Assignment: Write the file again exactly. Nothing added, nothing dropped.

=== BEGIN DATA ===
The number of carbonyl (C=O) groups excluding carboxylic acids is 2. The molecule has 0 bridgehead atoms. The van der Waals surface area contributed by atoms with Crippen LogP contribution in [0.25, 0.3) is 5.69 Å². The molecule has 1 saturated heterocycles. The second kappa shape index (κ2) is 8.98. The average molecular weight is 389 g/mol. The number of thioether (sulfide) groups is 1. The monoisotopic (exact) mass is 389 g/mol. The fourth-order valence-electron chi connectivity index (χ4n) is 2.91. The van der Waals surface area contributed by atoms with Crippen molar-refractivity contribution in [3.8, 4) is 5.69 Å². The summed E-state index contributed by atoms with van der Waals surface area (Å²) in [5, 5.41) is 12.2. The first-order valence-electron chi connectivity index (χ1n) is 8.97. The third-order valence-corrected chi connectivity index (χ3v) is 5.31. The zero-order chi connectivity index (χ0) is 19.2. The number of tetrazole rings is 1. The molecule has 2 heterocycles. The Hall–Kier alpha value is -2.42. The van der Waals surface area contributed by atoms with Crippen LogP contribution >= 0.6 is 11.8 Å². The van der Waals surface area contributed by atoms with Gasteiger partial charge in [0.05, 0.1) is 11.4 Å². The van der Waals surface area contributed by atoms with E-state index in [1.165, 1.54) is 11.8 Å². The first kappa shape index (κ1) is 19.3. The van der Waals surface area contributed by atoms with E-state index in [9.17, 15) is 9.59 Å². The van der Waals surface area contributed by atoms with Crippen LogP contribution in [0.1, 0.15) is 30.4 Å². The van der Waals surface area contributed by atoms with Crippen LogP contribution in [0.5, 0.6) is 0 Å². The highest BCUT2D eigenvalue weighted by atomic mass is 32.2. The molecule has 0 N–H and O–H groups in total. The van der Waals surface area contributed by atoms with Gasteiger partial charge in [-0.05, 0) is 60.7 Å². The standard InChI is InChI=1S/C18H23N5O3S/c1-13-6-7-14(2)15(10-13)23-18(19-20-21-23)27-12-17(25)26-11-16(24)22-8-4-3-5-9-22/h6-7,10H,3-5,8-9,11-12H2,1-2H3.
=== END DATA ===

The number of carbonyl (C=O) groups excluding carboxylic acids is 2. The molecule has 0 bridgehead atoms. The van der Waals surface area contributed by atoms with Crippen LogP contribution in [0.25, 0.3) is 5.69 Å². The molecule has 1 saturated heterocycles. The second kappa shape index (κ2) is 8.98. The average molecular weight is 389 g/mol. The number of thioether (sulfide) groups is 1. The monoisotopic (exact) mass is 389 g/mol. The fourth-order valence-electron chi connectivity index (χ4n) is 2.91. The van der Waals surface area contributed by atoms with Crippen molar-refractivity contribution in [3.8, 4) is 5.69 Å². The summed E-state index contributed by atoms with van der Waals surface area (Å²) in [5, 5.41) is 12.2. The first-order valence-electron chi connectivity index (χ1n) is 8.97. The third-order valence-corrected chi connectivity index (χ3v) is 5.31. The zero-order chi connectivity index (χ0) is 19.2. The number of tetrazole rings is 1. The molecule has 2 heterocycles. The Hall–Kier alpha value is -2.42. The van der Waals surface area contributed by atoms with Crippen LogP contribution >= 0.6 is 11.8 Å². The van der Waals surface area contributed by atoms with Gasteiger partial charge in [0.05, 0.1) is 11.4 Å². The van der Waals surface area contributed by atoms with E-state index in [1.165, 1.54) is 11.8 Å². The first kappa shape index (κ1) is 19.3. The van der Waals surface area contributed by atoms with E-state index in [9.17, 15) is 9.59 Å². The van der Waals surface area contributed by atoms with Crippen LogP contribution in [0.1, 0.15) is 30.4 Å². The van der Waals surface area contributed by atoms with Crippen LogP contribution in [0.5, 0.6) is 0 Å². The highest BCUT2D eigenvalue weighted by atomic mass is 32.2. The molecule has 0 N–H and O–H groups in total. The van der Waals surface area contributed by atoms with Gasteiger partial charge in [-0.05, 0) is 60.7 Å². The standard InChI is InChI=1S/C18H23N5O3S/c1-13-6-7-14(2)15(10-13)23-18(19-20-21-23)27-12-17(25)26-11-16(24)22-8-4-3-5-9-22/h6-7,10H,3-5,8-9,11-12H2,1-2H3.